Catholic Free Press

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  • Aug
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National gathering of Kenyans in Worcester

Posted By August 18, 2017 | 4:53 pm | Lead Story #3
Women from St. Andrew the Apostle Mission in Worcester process with friends to St. Peter Church for the Sixth Annual Swahili Mass of the Kenyan Catholic Community in America.

Tanya Connor | CFP
Women from St. Andrew the Apostle Mission in Worcester process with friends to St. Peter Church for the Sixth Annual Swahili Mass of the Kenyan Catholic Community in America. Tanya Connor | CFP

By Tanya Connor
The Catholic Free Press

WORCESTER – Local Kenyans hosted a national gathering of their countrymen with two bishops Saturday, in what organizers described as part of evangelization.
Hundreds of people, mostly Kenyans, participated in The Sixth Annual Swahili Mass organized by the Kenyan Catholic Community in America. Archbishop Peter J. Kairo, archbishop emeritus of Nyeri, Kenya, celebrated it at St. Peter Church, with Bishop McManus in attendance. Several priests concelebrated.
After Mass worshippers processed down Main Street, with banners and a statue of Mary.
They congregated at St. Peter Central Catholic Elementary School, where they had lunch with the bishops and performed dances. A dance for youth was held that evening.
At lunch Worcester Mayor Joseph M. Petty gave Archbishop Kairo a key to the city.
“My aunt used to be a missionary in Kenya in the 1960s,” he said. She was Sister Theresa Ryan, of the Medical Missionaries of Mary.8-18 kenyan _2098Bishops
Saturday was the first time this annual celebration was held in the Worcester Diocese, according to George Marucha, chairman of the Kenyan Catholic Community in America, who is from New Jersey.
The KCCA’s first national gathering, held in New Jersey six years ago after the KCCA was formed, drew about 300 people. He said 1,000-1,200 people came this year.
Raphael Bibiu, chairman of the Kenyan Catholic Community at St. Andrew the Apostle, a mission of St. Peter’s, said this was the largest KCCA gathering ever.
Next year they plan to expand this one-day event to three days, Mr. Marucha said. If that goes well, in about three years they might expand it to a week.
Functions like this can bring back Kenyans who have left the Church, by giving them a sense of belonging, Mr. Marucha said. He said the KCCA tries to strengthen the faith of those attending church and prepare them to “evangelize and re-evangelize” those who are not attending.
“It gives us our identity,” said Father Gabriel Muteru, KCCA chaplain. A priest of the Archdiocese of Nyeri, he serves in New York and New Jersey.
“We were able to reunite, a reunion of a kind,” Mr. Bibiu said. “People were able to rediscover themselves as a community.”
8-18 kenyan 2105StatueFlagsMost Kenyans feel like there’s no community of their countrymen when they come to the United States from Africa, and many “get pulled to other churches,” he said.
Saturday’s gathering helped “energize evangelization,” he said. In part, it was to show Catholics how to come back to the Catholic Church, to show “we do exist as a Catholic Church … with Kenyan roots.”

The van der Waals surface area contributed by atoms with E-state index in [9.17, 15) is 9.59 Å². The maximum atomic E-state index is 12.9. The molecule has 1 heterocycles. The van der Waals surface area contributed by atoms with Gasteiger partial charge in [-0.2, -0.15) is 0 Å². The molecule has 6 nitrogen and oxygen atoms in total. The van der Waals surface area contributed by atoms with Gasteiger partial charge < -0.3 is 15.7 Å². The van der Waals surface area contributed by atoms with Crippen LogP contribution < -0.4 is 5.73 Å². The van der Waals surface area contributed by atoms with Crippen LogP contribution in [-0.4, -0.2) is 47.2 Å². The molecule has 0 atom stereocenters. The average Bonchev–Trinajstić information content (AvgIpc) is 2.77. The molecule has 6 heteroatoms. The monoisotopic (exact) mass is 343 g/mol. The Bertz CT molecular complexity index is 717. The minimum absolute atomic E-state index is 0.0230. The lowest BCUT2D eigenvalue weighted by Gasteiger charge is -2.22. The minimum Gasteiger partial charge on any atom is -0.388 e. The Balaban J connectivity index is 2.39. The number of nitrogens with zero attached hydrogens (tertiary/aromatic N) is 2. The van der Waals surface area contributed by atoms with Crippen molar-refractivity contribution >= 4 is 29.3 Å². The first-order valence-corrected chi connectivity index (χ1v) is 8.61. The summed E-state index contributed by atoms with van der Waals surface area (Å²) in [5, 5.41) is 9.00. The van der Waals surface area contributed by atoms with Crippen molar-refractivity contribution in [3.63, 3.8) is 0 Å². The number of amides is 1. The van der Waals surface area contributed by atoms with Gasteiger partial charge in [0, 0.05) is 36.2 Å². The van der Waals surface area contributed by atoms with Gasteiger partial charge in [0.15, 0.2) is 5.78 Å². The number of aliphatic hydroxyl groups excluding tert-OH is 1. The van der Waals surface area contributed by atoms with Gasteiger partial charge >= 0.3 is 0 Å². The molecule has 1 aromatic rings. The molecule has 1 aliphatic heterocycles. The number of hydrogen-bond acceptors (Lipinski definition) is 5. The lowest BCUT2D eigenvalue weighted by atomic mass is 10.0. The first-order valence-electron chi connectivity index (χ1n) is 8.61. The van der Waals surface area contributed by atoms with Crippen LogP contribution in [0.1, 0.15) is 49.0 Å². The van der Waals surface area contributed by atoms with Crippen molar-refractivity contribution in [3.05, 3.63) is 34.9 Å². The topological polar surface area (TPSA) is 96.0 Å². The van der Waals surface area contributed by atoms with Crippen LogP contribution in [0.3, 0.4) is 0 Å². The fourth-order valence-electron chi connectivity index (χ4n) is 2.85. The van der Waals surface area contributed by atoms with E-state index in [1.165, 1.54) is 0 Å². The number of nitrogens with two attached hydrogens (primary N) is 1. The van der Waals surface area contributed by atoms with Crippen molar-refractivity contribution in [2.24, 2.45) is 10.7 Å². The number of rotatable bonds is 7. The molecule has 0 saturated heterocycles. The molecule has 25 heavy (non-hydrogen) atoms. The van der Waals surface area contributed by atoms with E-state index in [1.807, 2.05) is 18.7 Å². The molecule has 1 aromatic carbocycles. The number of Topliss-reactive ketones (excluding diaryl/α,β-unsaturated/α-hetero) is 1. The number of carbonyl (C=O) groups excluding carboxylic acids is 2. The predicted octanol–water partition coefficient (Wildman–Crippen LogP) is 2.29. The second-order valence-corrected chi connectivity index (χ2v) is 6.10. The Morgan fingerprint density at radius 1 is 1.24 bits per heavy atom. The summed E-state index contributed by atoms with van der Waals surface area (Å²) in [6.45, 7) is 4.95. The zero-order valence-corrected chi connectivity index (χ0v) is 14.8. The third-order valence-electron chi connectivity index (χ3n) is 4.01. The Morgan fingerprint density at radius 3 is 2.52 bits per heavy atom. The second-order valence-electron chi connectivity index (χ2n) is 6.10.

“We even had people from other denominations” Saturday and for other events with the archbishop, Mr. Bibiu said.
In addition to his roles in Saturday’s national gathering, Archbishop Kairo joined local Africans for their Thursday prayers in a home and a seminar for youth age 10 and up on Friday, Mr. Bibiu said. Sunday the archbishop celebrated the African Mass at St. Andrew’s, where their community usually worships.
In his homily Saturday Archbishop Kairo talked about Africans, once recipients of missionary efforts, being urged to be missionaries themselves. He said he believed it was because of that missionary spirit that they were there at the Mass.
The day’s theme was, “How can we nourish our faith through Mary?” he said, adding that the Blessed Mother was a woman of faith, love, compassion and prayer.
He talked about how he baptized five children at St. Peter’s before Mass and asked their parents if they are ready to bring them up to love God and neighbor. He said it is important for children to see parents praying, loving one another, reading Scripture, going to church and receiving sacraments.8-18 kenya_1985SingingStars
After preaching, he led couples in renewing their wedding vows.
After Communion, Bishop McManus spoke briefly about Catholics sharing one Lord, one faith and one baptism, no matter what color their skin is or what country they come from.
He said at the synods on the family in Rome, African bishops defended the Church’s teaching about the sacredness of marriage and family.
Before the procession to the school, Religious sisters did a dance, choirs sang special songs and Mr. Marucha led the congregation in clapping seven times to remind them of the seven sacraments. The archbishop blessed KCCA officials. Bishop McManus was thanked for giving Kenyans a home in the diocese, and several other people were thanked for their services.
Archbishop Kairo told The Catholic Free Press he arrived in the United States for this trip July 27. He went to Seattle, St. Paul/Minneapolis and Boston before coming to Worcester, and was going to New Jersey before returning home to Kenya.
“It is very good,” he said of the Kenyan community here. “The Church is alive; they’re concerned about their faith.”